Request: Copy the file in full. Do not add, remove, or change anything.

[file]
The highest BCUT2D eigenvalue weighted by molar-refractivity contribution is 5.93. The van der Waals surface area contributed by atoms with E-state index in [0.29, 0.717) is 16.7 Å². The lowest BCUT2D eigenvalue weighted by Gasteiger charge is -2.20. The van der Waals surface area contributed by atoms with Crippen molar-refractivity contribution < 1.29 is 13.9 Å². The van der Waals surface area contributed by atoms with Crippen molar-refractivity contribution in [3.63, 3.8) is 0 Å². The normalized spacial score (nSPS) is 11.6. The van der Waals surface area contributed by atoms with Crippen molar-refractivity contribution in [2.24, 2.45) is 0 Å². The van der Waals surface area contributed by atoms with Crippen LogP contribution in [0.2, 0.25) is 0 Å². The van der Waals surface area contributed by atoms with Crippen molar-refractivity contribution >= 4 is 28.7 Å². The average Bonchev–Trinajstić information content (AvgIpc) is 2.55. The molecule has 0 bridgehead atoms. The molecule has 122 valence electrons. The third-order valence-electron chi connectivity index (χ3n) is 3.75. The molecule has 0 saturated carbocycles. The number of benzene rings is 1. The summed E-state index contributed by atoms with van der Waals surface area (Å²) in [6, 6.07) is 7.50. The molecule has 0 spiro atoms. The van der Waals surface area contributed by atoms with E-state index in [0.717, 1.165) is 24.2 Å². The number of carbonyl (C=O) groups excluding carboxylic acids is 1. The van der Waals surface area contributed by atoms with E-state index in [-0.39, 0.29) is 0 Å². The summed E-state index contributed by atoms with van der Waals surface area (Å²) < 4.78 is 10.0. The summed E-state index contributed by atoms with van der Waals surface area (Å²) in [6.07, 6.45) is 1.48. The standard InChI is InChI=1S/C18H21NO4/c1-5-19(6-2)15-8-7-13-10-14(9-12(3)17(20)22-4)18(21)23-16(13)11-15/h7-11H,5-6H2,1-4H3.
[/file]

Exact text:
The highest BCUT2D eigenvalue weighted by molar-refractivity contribution is 5.93. The van der Waals surface area contributed by atoms with E-state index in [0.29, 0.717) is 16.7 Å². The lowest BCUT2D eigenvalue weighted by Gasteiger charge is -2.20. The van der Waals surface area contributed by atoms with Crippen molar-refractivity contribution < 1.29 is 13.9 Å². The van der Waals surface area contributed by atoms with Crippen molar-refractivity contribution in [3.63, 3.8) is 0 Å². The normalized spacial score (nSPS) is 11.6. The van der Waals surface area contributed by atoms with Crippen molar-refractivity contribution in [2.24, 2.45) is 0 Å². The van der Waals surface area contributed by atoms with Crippen LogP contribution in [0.2, 0.25) is 0 Å². The van der Waals surface area contributed by atoms with Crippen molar-refractivity contribution >= 4 is 28.7 Å². The average Bonchev–Trinajstić information content (AvgIpc) is 2.55. The molecule has 0 bridgehead atoms. The molecule has 122 valence electrons. The third-order valence-electron chi connectivity index (χ3n) is 3.75. The molecule has 0 saturated carbocycles. The number of benzene rings is 1. The summed E-state index contributed by atoms with van der Waals surface area (Å²) in [6, 6.07) is 7.50. The molecule has 0 spiro atoms. The van der Waals surface area contributed by atoms with E-state index in [0.717, 1.165) is 24.2 Å². The number of carbonyl (C=O) groups excluding carboxylic acids is 1. The van der Waals surface area contributed by atoms with E-state index in [-0.39, 0.29) is 0 Å². The summed E-state index contributed by atoms with van der Waals surface area (Å²) < 4.78 is 10.0. The summed E-state index contributed by atoms with van der Waals surface area (Å²) in [6.07, 6.45) is 1.48. The standard InChI is InChI=1S/C18H21NO4/c1-5-19(6-2)15-8-7-13-10-14(9-12(3)17(20)22-4)18(21)23-16(13)11-15/h7-11H,5-6H2,1-4H3.